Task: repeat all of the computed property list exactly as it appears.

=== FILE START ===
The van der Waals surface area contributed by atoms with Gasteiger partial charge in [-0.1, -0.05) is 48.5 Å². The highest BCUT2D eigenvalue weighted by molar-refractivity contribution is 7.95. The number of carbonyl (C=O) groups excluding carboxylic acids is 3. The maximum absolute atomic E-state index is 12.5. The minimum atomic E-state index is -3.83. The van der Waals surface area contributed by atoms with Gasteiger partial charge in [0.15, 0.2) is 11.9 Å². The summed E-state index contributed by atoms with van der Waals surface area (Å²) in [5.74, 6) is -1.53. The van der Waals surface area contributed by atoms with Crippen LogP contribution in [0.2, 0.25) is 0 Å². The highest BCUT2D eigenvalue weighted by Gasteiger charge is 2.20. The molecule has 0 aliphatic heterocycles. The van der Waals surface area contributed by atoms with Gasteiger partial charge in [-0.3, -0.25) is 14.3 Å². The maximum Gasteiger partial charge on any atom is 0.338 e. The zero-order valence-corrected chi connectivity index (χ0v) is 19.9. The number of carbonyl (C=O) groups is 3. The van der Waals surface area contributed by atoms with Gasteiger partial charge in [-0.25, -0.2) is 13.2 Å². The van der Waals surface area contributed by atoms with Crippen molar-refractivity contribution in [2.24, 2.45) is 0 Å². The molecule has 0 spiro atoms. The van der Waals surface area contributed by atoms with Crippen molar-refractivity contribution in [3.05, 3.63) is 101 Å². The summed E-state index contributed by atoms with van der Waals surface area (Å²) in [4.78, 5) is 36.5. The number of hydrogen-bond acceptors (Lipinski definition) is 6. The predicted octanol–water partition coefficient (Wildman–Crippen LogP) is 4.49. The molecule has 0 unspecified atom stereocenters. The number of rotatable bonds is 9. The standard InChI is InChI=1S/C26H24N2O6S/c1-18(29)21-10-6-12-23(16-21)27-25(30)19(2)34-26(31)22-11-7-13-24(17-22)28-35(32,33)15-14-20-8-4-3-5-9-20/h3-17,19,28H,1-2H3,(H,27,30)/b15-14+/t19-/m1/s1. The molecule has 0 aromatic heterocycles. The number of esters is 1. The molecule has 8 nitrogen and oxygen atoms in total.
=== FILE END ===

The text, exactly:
The van der Waals surface area contributed by atoms with Gasteiger partial charge in [-0.1, -0.05) is 48.5 Å². The highest BCUT2D eigenvalue weighted by molar-refractivity contribution is 7.95. The number of carbonyl (C=O) groups excluding carboxylic acids is 3. The maximum absolute atomic E-state index is 12.5. The minimum atomic E-state index is -3.83. The van der Waals surface area contributed by atoms with Gasteiger partial charge in [0.15, 0.2) is 11.9 Å². The summed E-state index contributed by atoms with van der Waals surface area (Å²) in [5.74, 6) is -1.53. The van der Waals surface area contributed by atoms with Crippen LogP contribution in [0.2, 0.25) is 0 Å². The highest BCUT2D eigenvalue weighted by Gasteiger charge is 2.20. The molecule has 0 aliphatic heterocycles. The van der Waals surface area contributed by atoms with Gasteiger partial charge in [-0.3, -0.25) is 14.3 Å². The maximum Gasteiger partial charge on any atom is 0.338 e. The zero-order valence-corrected chi connectivity index (χ0v) is 19.9. The number of carbonyl (C=O) groups is 3. The van der Waals surface area contributed by atoms with Gasteiger partial charge in [-0.25, -0.2) is 13.2 Å². The van der Waals surface area contributed by atoms with Crippen molar-refractivity contribution in [2.24, 2.45) is 0 Å². The molecule has 0 spiro atoms. The van der Waals surface area contributed by atoms with Crippen molar-refractivity contribution in [3.05, 3.63) is 101 Å². The summed E-state index contributed by atoms with van der Waals surface area (Å²) in [4.78, 5) is 36.5. The number of hydrogen-bond acceptors (Lipinski definition) is 6. The predicted octanol–water partition coefficient (Wildman–Crippen LogP) is 4.49. The molecule has 0 unspecified atom stereocenters. The number of rotatable bonds is 9. The standard InChI is InChI=1S/C26H24N2O6S/c1-18(29)21-10-6-12-23(16-21)27-25(30)19(2)34-26(31)22-11-7-13-24(17-22)28-35(32,33)15-14-20-8-4-3-5-9-20/h3-17,19,28H,1-2H3,(H,27,30)/b15-14+/t19-/m1/s1. The molecule has 0 aromatic heterocycles. The number of esters is 1. The molecule has 8 nitrogen and oxygen atoms in total.